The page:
Trucking During the Coronavirus

With over 3.5 million over-the-road truck drivers, it seems that the store shelves are still bare. However, drivers are keeping the pedal to the metal to keep stores stocked and replenished through the coronavirus pandemic. Just as soon as the load hits the shelves, consumers are snatching up the basic and not so basic essentials. From rice and beans to toilet paper and snack foods to prepare for the upcoming weeks of uncertainty the buying frenzy has increased.

trucking and coronavirus

Is the Coronavirus Affecting Truck Drivers?

It depends on what side of the coin you are looking for because the coronavirus is affecting drivers in different ways. Truck drivers are working closely with customers and supply chains to try and stay with the curve or get ahead of the curve to supply emergency products such as paper products, medical supplies, and groceries. Because of this, many owner-operators and over the road truck drivers have seen the increase in the trucking business.

The federal government has even issued an emergency declaration to provide hours of service regulatory relief to drivers transporting emergency relief products.  Usually, this is something that happens on a local level during a disaster such as a hurricane, flood, tornado, but never at a federal level. This went into effect March 18, 2020, and is not set to expire until April 12, 2020, that none of the hours of service regulations will apply during the time a driver is providing assistance under the relief exemption.

According to the Federal Motor Carrier Safety Administration loads considered under the exemption include:

  • Medical supplies and equipment related to the testing, diagnosis, and treatment of COVID-19.
  • Supplies related to preventing the spread of coronavirus, like masks, gloves, hand sanitizer, soap, and disinfectants.
  • Food, paper products and other groceries for emergency restocking of distribution centers and stores.
  • Precursor raw materials like paper, plastic or alcohol
  • Equipment, supplies, and persons meant to provide temporary housing and quarantine facilities.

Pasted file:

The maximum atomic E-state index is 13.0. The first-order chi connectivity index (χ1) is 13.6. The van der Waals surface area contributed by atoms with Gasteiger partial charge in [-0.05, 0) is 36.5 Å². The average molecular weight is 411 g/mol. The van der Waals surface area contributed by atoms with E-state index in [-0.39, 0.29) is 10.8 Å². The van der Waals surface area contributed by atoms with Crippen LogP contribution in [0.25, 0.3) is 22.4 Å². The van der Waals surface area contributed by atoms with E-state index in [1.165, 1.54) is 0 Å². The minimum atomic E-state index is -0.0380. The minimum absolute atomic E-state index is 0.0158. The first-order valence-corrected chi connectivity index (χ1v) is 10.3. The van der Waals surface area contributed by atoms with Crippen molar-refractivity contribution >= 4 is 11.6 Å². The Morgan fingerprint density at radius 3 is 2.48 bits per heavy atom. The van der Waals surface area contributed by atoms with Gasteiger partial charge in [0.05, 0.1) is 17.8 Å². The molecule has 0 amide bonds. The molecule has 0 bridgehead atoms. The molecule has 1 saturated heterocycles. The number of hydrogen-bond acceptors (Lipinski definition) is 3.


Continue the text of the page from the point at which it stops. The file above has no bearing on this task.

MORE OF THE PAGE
• Personnel to provide medical or other emergency services.

You can read more about the HOS relief act here.

Specific loads are directly affected by the coronavirus

For other drivers and agents that haul non-essential loads such as equipment for concerts and sporting events, most of these types of entertainment venues have been canceled.

When you are leased on to Landstar as an owner-operator, you are not locked into a specific type of load. You can choose your loads off of the load board with different agents. This increases your load options. If you’re used to hauling non-essential items, you have the freedom to choose essential type loads that will keep you on the road – ultimately making money.

The main issue right now is the restrictions on what businesses can remain open. This has been a big hurdle for over-the-road truck drivers. Not only by limited loads but also when the drivers arrive to deliver the customer policies that are in place. Many loading docks have started asking drivers to sign a waiver that they are not knowingly sick, been exposed to the coronavirus or been in the hot zone states. Others are flat out asking drivers to stay in their trucks.

If you are an owner-operator and feel like the coronavirus has disrupted your income and career, come sign on with Landstar where you have the freedom to pick and choose your loads. 100% non-forced dispatch.